Click here to read all our latest reviews


Tobacco Road

Tobacco Road

VAULT Festival

Tobacco Road

Tobacco Road

Network Theatre

Reviewed – 13th February 2019



“the onstage members create five well-delineated characters and enliven a familiar genre with some fluid story-telling”


Where better to stage a tale of London’s 1920s criminal underworld than in a venue hidden behind anonymous double-doors down a service road below Waterloo Station (yards from where eight men were killed in a 1927 riot between the McDonald and Sabini gangs)? It’s here, as part of the VAULT Festival, that the suitably-named Incognito Theatre Company tell, with immense vitality, a story of two small-time East End gangs. One, all-male, is a group of pals recently demobbed and desperate for the good life; the other is an all-female team who delight in duping drink-sodden gents as they roam London’s clubland in search of a good time. Tiring of the petty rewards to be gleaned from fixing fights and picking pockets, respectively, the brawn and brains realise that they could be better together and form a powerful alliance. Led by the ambitious Felix Vance (George John) they grow into a syndicate of successful felonious enterprises, enjoying glamour and excess to the point where they feel, mistakenly, ready to take on London’s most dominant and vicious gang.

There is another gang at work here in the team of old school friends who founded this now independent theatre group. As well as exuding rambunctious esprit-de-corps, the onstage members create five well-delineated characters and enliven a familiar genre with some fluid story-telling. Angus Castle-Doughty is perfect, attacking the role of pugilist Tom Carlisle with fierce commitment while still creating empathy. Jennie Eggleton inhabits the hard-as-nails Elsie Murphy with chilling accuracy. All display impressive accents and movement, not to mention the stamina necessary when dialogue is woven into a continuous sequence of beautifully lit moments of physical theatre. The non-stop pace allows few pauses for breath with audibility suffering slightly, but even at full pelt the cast manage to invest unlikable characters with redeeming qualities.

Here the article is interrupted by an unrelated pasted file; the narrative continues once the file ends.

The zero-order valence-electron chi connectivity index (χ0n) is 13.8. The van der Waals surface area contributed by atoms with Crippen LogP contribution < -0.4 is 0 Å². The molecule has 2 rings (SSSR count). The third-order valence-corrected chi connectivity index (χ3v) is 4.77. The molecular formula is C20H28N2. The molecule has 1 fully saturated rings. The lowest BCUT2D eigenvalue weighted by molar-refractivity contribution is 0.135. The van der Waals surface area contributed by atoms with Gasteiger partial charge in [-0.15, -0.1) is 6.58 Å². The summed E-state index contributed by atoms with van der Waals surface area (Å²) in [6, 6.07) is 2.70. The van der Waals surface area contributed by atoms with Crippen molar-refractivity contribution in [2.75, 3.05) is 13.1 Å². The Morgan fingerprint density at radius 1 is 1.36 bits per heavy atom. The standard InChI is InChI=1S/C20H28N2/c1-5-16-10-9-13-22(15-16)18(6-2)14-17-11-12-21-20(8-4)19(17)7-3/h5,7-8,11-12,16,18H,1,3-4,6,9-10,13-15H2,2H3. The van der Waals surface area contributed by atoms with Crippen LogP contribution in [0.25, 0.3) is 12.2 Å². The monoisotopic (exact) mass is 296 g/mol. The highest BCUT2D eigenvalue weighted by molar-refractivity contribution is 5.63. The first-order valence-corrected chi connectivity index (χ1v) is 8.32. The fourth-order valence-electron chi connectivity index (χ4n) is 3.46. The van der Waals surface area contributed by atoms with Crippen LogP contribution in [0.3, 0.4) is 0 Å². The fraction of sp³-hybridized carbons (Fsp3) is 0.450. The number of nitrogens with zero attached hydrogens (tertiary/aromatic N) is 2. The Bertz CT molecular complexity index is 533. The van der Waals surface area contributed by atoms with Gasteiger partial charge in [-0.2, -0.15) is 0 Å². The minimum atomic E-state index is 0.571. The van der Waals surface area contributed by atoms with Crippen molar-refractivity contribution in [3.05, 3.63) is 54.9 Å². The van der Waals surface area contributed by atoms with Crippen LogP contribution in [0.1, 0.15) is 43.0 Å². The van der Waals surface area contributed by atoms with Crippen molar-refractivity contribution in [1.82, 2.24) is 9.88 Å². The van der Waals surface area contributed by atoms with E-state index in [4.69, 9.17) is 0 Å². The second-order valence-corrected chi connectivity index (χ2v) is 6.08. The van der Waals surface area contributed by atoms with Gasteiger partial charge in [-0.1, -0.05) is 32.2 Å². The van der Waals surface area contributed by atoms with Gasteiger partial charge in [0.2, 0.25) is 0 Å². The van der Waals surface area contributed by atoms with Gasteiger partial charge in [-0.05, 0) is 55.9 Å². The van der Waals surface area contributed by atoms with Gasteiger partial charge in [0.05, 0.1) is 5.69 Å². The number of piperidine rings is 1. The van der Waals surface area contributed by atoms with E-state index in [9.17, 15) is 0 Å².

The high point is an illegal boxing scene in which bandages are used ingeniously to evoke the ring from various angles, including the vertigo-inducing perspective of the Tom as he takes his dive. Credit goes to Director, Roberta Zuric, Choreographer, Zak Nemorin and Fight Choreographer, Lisa Connell but also to Sound and Lighting by Oscar Macguire and Freya Jefferies. The script sags when the mob reach the height of their infamy as, with nowhere to go, the characters reflect, row, dance and drink together without further exploration of their lives, relationships, or anything else. But that is a minor reduction in the voltage of this energetic display.

The company’s all-female management have clearly inspired a team ethic, as off-stage and on-stage creatives work throughout to create an hour of relentless entertainment. Their slick yet punchy show proves that gangs work well in the West End too.


Reviewed by Dominic Gettins

Photography by Tim Hall


Vault Festival 2019

Tobacco Road

Part of VAULT Festival 2019